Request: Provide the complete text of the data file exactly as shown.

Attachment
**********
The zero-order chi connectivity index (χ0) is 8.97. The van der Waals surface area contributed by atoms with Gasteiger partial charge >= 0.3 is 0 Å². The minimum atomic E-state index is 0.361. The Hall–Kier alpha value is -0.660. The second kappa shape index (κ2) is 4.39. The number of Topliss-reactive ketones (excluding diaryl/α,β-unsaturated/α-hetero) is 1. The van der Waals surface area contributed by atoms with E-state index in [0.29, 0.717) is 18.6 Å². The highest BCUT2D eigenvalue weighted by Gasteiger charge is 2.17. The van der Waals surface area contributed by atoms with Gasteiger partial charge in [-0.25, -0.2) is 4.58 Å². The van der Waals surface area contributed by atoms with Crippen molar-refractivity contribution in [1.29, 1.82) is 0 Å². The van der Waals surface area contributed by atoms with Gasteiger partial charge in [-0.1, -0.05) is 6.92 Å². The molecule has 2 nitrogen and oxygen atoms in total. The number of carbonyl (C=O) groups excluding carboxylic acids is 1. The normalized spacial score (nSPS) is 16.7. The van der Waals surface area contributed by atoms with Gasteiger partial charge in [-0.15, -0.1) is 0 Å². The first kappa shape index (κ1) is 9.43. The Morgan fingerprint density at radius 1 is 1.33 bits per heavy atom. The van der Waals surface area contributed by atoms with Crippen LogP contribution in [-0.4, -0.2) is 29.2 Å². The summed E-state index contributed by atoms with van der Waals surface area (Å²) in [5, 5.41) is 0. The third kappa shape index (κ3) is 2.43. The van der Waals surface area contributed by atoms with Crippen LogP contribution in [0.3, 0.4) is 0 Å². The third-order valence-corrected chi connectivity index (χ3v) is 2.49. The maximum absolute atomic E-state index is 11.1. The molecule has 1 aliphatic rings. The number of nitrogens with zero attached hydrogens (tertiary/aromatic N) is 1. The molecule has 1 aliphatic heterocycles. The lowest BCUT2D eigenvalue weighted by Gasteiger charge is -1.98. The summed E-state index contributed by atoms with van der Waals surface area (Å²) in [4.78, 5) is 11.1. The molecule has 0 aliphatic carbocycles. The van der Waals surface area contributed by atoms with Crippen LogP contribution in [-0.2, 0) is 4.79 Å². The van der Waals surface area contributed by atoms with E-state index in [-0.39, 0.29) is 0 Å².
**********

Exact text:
The zero-order chi connectivity index (χ0) is 8.97. The van der Waals surface area contributed by atoms with Gasteiger partial charge >= 0.3 is 0 Å². The minimum atomic E-state index is 0.361. The Hall–Kier alpha value is -0.660. The second kappa shape index (κ2) is 4.39. The number of Topliss-reactive ketones (excluding diaryl/α,β-unsaturated/α-hetero) is 1. The van der Waals surface area contributed by atoms with E-state index in [0.29, 0.717) is 18.6 Å². The highest BCUT2D eigenvalue weighted by Gasteiger charge is 2.17. The van der Waals surface area contributed by atoms with Gasteiger partial charge in [-0.25, -0.2) is 4.58 Å². The van der Waals surface area contributed by atoms with Crippen molar-refractivity contribution in [1.29, 1.82) is 0 Å². The van der Waals surface area contributed by atoms with Gasteiger partial charge in [-0.1, -0.05) is 6.92 Å². The molecule has 2 nitrogen and oxygen atoms in total. The number of carbonyl (C=O) groups excluding carboxylic acids is 1. The normalized spacial score (nSPS) is 16.7. The van der Waals surface area contributed by atoms with Gasteiger partial charge in [-0.15, -0.1) is 0 Å². The first kappa shape index (κ1) is 9.43. The Morgan fingerprint density at radius 1 is 1.33 bits per heavy atom. The van der Waals surface area contributed by atoms with Crippen LogP contribution in [-0.4, -0.2) is 29.2 Å². The summed E-state index contributed by atoms with van der Waals surface area (Å²) in [5, 5.41) is 0. The third kappa shape index (κ3) is 2.43. The van der Waals surface area contributed by atoms with Crippen LogP contribution in [0.3, 0.4) is 0 Å². The third-order valence-corrected chi connectivity index (χ3v) is 2.49. The maximum absolute atomic E-state index is 11.1. The molecule has 1 aliphatic rings. The number of nitrogens with zero attached hydrogens (tertiary/aromatic N) is 1. The molecule has 1 aliphatic heterocycles. The lowest BCUT2D eigenvalue weighted by Gasteiger charge is -1.98. The summed E-state index contributed by atoms with van der Waals surface area (Å²) in [4.78, 5) is 11.1. The molecule has 0 aliphatic carbocycles. The van der Waals surface area contributed by atoms with Crippen LogP contribution in [-0.2, 0) is 4.79 Å². The van der Waals surface area contributed by atoms with E-state index in [-0.39, 0.29) is 0 Å².